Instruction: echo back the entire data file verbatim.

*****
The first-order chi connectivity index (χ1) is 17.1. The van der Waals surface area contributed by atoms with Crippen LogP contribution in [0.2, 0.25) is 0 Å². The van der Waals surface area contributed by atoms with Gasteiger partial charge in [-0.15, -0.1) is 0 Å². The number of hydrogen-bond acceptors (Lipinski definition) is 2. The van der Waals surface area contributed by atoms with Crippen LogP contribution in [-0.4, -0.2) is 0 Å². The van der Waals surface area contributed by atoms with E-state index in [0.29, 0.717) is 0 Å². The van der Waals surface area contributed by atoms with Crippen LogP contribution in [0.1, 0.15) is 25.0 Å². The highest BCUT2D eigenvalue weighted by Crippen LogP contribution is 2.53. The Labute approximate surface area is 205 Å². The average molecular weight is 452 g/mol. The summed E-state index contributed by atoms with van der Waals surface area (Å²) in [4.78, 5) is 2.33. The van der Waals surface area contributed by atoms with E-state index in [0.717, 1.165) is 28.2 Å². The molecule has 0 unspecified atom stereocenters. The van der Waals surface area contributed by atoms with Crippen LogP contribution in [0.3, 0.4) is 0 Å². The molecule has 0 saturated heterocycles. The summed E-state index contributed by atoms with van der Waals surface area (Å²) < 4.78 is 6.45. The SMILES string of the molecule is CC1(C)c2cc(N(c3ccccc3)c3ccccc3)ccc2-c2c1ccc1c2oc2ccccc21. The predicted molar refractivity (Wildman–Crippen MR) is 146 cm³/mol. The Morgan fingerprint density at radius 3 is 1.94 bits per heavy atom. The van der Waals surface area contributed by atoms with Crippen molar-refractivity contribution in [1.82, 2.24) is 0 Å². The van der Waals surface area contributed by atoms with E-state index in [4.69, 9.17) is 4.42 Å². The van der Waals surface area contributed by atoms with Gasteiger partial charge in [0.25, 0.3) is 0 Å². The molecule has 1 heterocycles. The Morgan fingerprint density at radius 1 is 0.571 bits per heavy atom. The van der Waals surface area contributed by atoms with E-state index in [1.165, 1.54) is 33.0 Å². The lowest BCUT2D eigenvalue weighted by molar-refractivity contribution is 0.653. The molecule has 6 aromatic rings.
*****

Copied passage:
The first-order chi connectivity index (χ1) is 17.1. The van der Waals surface area contributed by atoms with Crippen LogP contribution in [0.2, 0.25) is 0 Å². The van der Waals surface area contributed by atoms with Gasteiger partial charge in [-0.15, -0.1) is 0 Å². The number of hydrogen-bond acceptors (Lipinski definition) is 2. The van der Waals surface area contributed by atoms with Crippen LogP contribution in [-0.4, -0.2) is 0 Å². The van der Waals surface area contributed by atoms with E-state index in [0.29, 0.717) is 0 Å². The van der Waals surface area contributed by atoms with Crippen LogP contribution in [0.1, 0.15) is 25.0 Å². The highest BCUT2D eigenvalue weighted by Crippen LogP contribution is 2.53. The Labute approximate surface area is 205 Å². The average molecular weight is 452 g/mol. The summed E-state index contributed by atoms with van der Waals surface area (Å²) in [4.78, 5) is 2.33. The van der Waals surface area contributed by atoms with E-state index in [0.717, 1.165) is 28.2 Å². The molecule has 0 unspecified atom stereocenters. The van der Waals surface area contributed by atoms with Crippen LogP contribution in [0.3, 0.4) is 0 Å². The molecule has 0 saturated heterocycles. The summed E-state index contributed by atoms with van der Waals surface area (Å²) < 4.78 is 6.45. The SMILES string of the molecule is CC1(C)c2cc(N(c3ccccc3)c3ccccc3)ccc2-c2c1ccc1c2oc2ccccc21. The predicted molar refractivity (Wildman–Crippen MR) is 146 cm³/mol. The Morgan fingerprint density at radius 3 is 1.94 bits per heavy atom. The van der Waals surface area contributed by atoms with Crippen molar-refractivity contribution in [1.82, 2.24) is 0 Å². The van der Waals surface area contributed by atoms with E-state index in [4.69, 9.17) is 4.42 Å². The van der Waals surface area contributed by atoms with Gasteiger partial charge in [0.25, 0.3) is 0 Å². The molecule has 1 heterocycles. The Morgan fingerprint density at radius 1 is 0.571 bits per heavy atom. The van der Waals surface area contributed by atoms with E-state index in [1.165, 1.54) is 33.0 Å². The lowest BCUT2D eigenvalue weighted by molar-refractivity contribution is 0.653. The molecule has 6 aromatic rings.